WordPress 4.7 Development Kicks Off This Week

WordPress 4.7 development officially kicked off at today’s meeting in the #core Slack channel. This release is being led by lead developer Helen Hou-Sandí who has selected Aaron Jorbin and Jeff Paul as release deputies.

The first item on the agenda was an update on the upcoming 4.6.1 maintenance release. Jeremy Felt reported that the team managing the release set a schedule with a release candidate planned for September 1 and the official release on September 7.

New Default Theme (Twenty Seventeen) Under Consideration

Hou-Sandí opened the meeting with discussion on potential focus areas for 4.7. As this is the last release for 2016, many are wondering if a new default theme (Twenty Seventeen) will be included in the release.

“I am looking into this, and there is some promise out there,” Hou-Sandí said. “I know there have been a lot of questions in the past around why it hasn’t been a public process starting with design, and beyond the difficulties of design-by-committee, I am coming at this a bit late and cannot possibly start a raw process and have that finish within the next two months.”

She said she is working on having a definitive answer within the next week or two on whether a new default theme will be in the works.

Contributors Discuss a Roadmap for Getting WP REST API Endpoints Into WordPress 4.7

Hou-Sandí also addressed the possibility of getting the WP REST API endpionts committed to core during 4.7, a topic of great interest to the WordPress developer community.

“I am here to do everything I can to help with a proposed next step for 4.7, which would be content endpoints,” she said. Although getting the endpoints into core is not a guarantee, it’s a goal for which Hou-Sandí is willing to create a roadmap, with the help of contributors. The roadmap would provide an outline for what it would take to make it happen for 4.7, as well as a roadmap for “full management and admin API coverage.”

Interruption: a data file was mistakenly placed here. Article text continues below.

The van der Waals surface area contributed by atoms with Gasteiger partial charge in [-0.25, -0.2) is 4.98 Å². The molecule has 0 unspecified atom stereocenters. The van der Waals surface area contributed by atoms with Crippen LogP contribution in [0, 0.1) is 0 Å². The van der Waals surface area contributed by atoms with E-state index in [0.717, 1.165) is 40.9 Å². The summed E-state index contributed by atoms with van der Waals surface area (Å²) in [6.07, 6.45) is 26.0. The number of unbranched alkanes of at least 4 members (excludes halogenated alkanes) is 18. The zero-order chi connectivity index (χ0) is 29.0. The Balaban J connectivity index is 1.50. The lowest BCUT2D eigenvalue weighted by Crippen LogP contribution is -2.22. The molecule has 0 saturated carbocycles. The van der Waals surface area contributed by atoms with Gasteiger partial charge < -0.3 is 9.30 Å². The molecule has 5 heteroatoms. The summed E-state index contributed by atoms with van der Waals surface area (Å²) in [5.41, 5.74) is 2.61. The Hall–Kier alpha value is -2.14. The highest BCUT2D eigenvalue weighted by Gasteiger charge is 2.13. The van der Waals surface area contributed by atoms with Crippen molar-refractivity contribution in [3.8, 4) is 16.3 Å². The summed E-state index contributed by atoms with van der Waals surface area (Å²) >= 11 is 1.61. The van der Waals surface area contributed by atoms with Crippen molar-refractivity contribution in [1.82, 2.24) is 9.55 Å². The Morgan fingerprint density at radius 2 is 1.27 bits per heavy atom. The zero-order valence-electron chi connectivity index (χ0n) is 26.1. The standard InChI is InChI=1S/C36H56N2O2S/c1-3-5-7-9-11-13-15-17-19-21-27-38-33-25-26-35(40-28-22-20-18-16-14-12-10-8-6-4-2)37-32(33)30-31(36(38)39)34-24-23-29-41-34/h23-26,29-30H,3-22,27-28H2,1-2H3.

“The premise here is that content endpoints (posts, terms, comment, users, and their associated meta) represent the majority of use cases for the REST API,” Hou-Sandí said. “v2 of the plugin represents the non-meta endpoints, and has picked up in adoption, with I believe around 32k active installs. A lot of people and plugins roll their own endpoints as well, which are harder to detect, but some widely used plugins like WooCommerce can also be thought of indicative of REST API usage.”

Hou-Sandí identified a few important items that would give the WP REST API a good chance for success, including rigorous testing with 4.6 and trunk, resolution of remaining “quirky” issues such as password-protected posts, support for meta and options, a plan for forward compatibility, and security reviews from experts both inside and outside the WordPress community. She opened up the floor for more input on contributor availability and steps to making the project a success.

If the WP REST API endpoints are to make it into 4.7, contributors will need to be on board for tackling a sizable roadmap in just nine weeks before the first beta. Those in attendance at the meeting were enthusiastic and willing to make the final push. The team will meet next Monday in the #core-restapi channel to discuss a possible roadmap.

4.7 Wishlist Items: Better Organization for Media, Improved Theme Setup Experience, Improved Customizer Usability